Leaders must be able to build around themselves. This means understanding personal weaknesses, and building a team that will meet those weaknesses. This also requires a leader to be secure enough to admit faults and recognize that others excel in these areas. Too many times, leaders try to cover their failures and weaknesses at the fear of being “exposed” as a fraud. A true leader will understand these faults and recognize them as strengths within others looking to build the best possible team.

Not only does a leader build a team, but they also build an environment in which the team functions. The trustworthy leader facilitates and orchestrates the environment in which the team will flourish. This is not unchecked freedom, but accountability balanced with room for errors which can bring growth. Significant growth if the right environment has been built. LEaders bear this weight. It is tough, but that is why they are leaders.

EMPOWER

Leaders empower those around them. Plain and simple. If someone is not exercising empowerment, they are more of a manager or authoritarian rather than a leader. Leaders set people free to excel and create in ways and areas in which the leader may not be able to do. This is tied into the security of the one leading. In my experiences, those who are most insecure are the ones most controlling and authoritarian. The adverse has been true as well. Those who I have found to be most inspiring as leaders were the ones empowering me to be who I was made to be, and even helping me get there.

A leader who encourages their team member(s) to grow can be empowering. The leader who says, “Yes. Now let me help you get there,” is truly empowering and moving not only the individual forward, but the team is moving forward. It is not enough to “inspire” people to do what we want them to do. This can easily become manipulation. But leaders must inspire and empower people to become what they are passionate about and driven toward.

A leader who can be, build, and empower is a leader worth following. He is also a leader who is usually willing to follow when it is necessary.

What lessons or principles on leadership could you share?

Moving Abroad: Tips for success

The thought of moving abroad has always been a part of my dreams. Living life in what was the “normal” context was not appealing. The feeling was so strong that even when I was dating, I would ask their feelings to adventure through life outside of the U.S. However, living abroad does not come without challenges, and a mental struggle that will force many people back to the U.S. (or their country of origin). The expat life is not for the weak heart.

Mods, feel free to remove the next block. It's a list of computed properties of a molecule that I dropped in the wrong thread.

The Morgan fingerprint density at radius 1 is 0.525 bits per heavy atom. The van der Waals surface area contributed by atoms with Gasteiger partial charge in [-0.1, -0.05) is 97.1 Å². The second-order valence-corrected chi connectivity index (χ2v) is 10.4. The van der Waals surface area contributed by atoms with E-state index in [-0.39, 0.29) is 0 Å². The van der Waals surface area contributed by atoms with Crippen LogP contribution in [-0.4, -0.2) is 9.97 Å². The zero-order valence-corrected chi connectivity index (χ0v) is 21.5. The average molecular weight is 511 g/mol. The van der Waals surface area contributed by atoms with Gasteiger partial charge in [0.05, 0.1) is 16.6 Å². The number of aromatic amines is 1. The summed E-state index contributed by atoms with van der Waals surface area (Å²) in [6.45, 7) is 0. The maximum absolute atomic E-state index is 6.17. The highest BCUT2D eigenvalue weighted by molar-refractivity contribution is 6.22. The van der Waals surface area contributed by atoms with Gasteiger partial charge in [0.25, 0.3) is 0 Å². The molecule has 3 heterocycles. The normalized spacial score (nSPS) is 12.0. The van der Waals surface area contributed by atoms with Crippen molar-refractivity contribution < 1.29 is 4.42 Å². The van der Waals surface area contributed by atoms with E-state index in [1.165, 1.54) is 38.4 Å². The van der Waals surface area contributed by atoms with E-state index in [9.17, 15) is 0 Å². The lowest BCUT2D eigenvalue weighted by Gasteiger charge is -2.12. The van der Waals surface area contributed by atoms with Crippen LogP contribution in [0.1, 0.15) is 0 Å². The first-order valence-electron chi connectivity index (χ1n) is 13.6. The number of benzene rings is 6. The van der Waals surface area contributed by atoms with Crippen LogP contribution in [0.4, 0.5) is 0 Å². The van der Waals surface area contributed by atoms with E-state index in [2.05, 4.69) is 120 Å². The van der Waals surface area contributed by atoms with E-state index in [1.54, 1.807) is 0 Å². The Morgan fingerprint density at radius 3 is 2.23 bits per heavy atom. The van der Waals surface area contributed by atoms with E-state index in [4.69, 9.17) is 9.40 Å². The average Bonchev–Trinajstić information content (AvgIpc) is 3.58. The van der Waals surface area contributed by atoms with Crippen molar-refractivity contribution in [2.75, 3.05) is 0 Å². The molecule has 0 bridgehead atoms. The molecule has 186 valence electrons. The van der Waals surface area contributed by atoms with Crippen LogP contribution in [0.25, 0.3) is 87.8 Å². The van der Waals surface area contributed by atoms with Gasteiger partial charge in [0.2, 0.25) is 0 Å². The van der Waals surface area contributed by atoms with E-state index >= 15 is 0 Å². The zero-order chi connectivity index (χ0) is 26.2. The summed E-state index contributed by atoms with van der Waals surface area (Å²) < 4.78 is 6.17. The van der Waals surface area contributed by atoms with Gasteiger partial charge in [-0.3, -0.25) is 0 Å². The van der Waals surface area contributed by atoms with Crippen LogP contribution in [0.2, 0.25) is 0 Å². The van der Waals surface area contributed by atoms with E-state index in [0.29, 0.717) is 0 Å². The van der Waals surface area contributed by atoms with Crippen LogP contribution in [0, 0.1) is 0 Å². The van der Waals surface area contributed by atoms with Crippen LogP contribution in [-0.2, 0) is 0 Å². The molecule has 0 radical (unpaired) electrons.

As I reflect on 4 years of living abroad, and doing business in a foreign country, here are some suggestions that I wish someone had given me.

Make connections before arrival.

This was the single most important advice that no one ever gave me. As you settle on where you will move and the business that you will conduct, begin making connections with others working the same or similar fields. Local groups exist which will be a valuable support network, and offer a way for one to begin automatically giving back to their host culture. Too many times, this gets overlooked, or people think they will grow their network upon arrival. However, this can be a slow process depending on the culture. Research and find out who the influencers and more interactive people in the community where you will move, and reach out to meet as soon as you arrive. Making connections before arrival will speed up trust building a relationship prior to setting foot in a country.

Social media is your friend.

 

Before leaving the U.S., I was warned of the “dangers” of being too active on social media when trying to adjust to a new life and culture. It would cause me to be too homesick, worsen culture shock, etc. For me, this was not the case. Social media can be and should be your friend for building your network, meeting new people outside of your normal context, and keeping up with current events that are not available because of language barriers. A majority of the people I meet come via FacebookLinkedIn, and Instagram. I have been able to meet government officials because of one tweet. Relationships for me have started long before meeting someone for the first coffee or business meeting because of the interaction through social channels. Active and genuine engagement are important for social media and the personality that is put out there, but this is a later post.